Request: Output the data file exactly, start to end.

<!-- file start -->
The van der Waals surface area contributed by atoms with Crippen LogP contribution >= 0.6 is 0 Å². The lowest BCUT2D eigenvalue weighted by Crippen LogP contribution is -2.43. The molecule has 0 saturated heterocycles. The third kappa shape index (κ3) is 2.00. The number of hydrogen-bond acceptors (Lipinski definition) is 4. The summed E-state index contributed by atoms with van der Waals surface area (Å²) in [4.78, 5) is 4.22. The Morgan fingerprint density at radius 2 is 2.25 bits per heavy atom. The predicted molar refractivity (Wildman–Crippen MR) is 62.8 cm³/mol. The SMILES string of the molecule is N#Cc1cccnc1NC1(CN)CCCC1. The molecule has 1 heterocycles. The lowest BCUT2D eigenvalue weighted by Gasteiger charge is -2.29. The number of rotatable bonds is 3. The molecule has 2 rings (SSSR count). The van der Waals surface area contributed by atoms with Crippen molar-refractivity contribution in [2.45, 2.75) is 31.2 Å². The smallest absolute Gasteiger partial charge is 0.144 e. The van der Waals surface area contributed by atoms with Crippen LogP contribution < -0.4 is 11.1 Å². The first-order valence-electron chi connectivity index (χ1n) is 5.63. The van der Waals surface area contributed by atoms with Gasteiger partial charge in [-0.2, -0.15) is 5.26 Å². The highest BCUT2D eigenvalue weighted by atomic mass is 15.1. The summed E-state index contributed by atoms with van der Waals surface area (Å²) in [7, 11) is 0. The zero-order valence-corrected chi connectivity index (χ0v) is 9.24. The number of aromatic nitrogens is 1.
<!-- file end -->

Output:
The van der Waals surface area contributed by atoms with Crippen LogP contribution >= 0.6 is 0 Å². The lowest BCUT2D eigenvalue weighted by Crippen LogP contribution is -2.43. The molecule has 0 saturated heterocycles. The third kappa shape index (κ3) is 2.00. The number of hydrogen-bond acceptors (Lipinski definition) is 4. The summed E-state index contributed by atoms with van der Waals surface area (Å²) in [4.78, 5) is 4.22. The Morgan fingerprint density at radius 2 is 2.25 bits per heavy atom. The predicted molar refractivity (Wildman–Crippen MR) is 62.8 cm³/mol. The SMILES string of the molecule is N#Cc1cccnc1NC1(CN)CCCC1. The molecule has 1 heterocycles. The lowest BCUT2D eigenvalue weighted by Gasteiger charge is -2.29. The number of rotatable bonds is 3. The molecule has 2 rings (SSSR count). The van der Waals surface area contributed by atoms with Crippen molar-refractivity contribution in [2.45, 2.75) is 31.2 Å². The smallest absolute Gasteiger partial charge is 0.144 e. The van der Waals surface area contributed by atoms with Crippen LogP contribution < -0.4 is 11.1 Å². The first-order valence-electron chi connectivity index (χ1n) is 5.63. The van der Waals surface area contributed by atoms with Gasteiger partial charge in [-0.2, -0.15) is 5.26 Å². The highest BCUT2D eigenvalue weighted by atomic mass is 15.1. The summed E-state index contributed by atoms with van der Waals surface area (Å²) in [7, 11) is 0. The zero-order valence-corrected chi connectivity index (χ0v) is 9.24. The number of aromatic nitrogens is 1.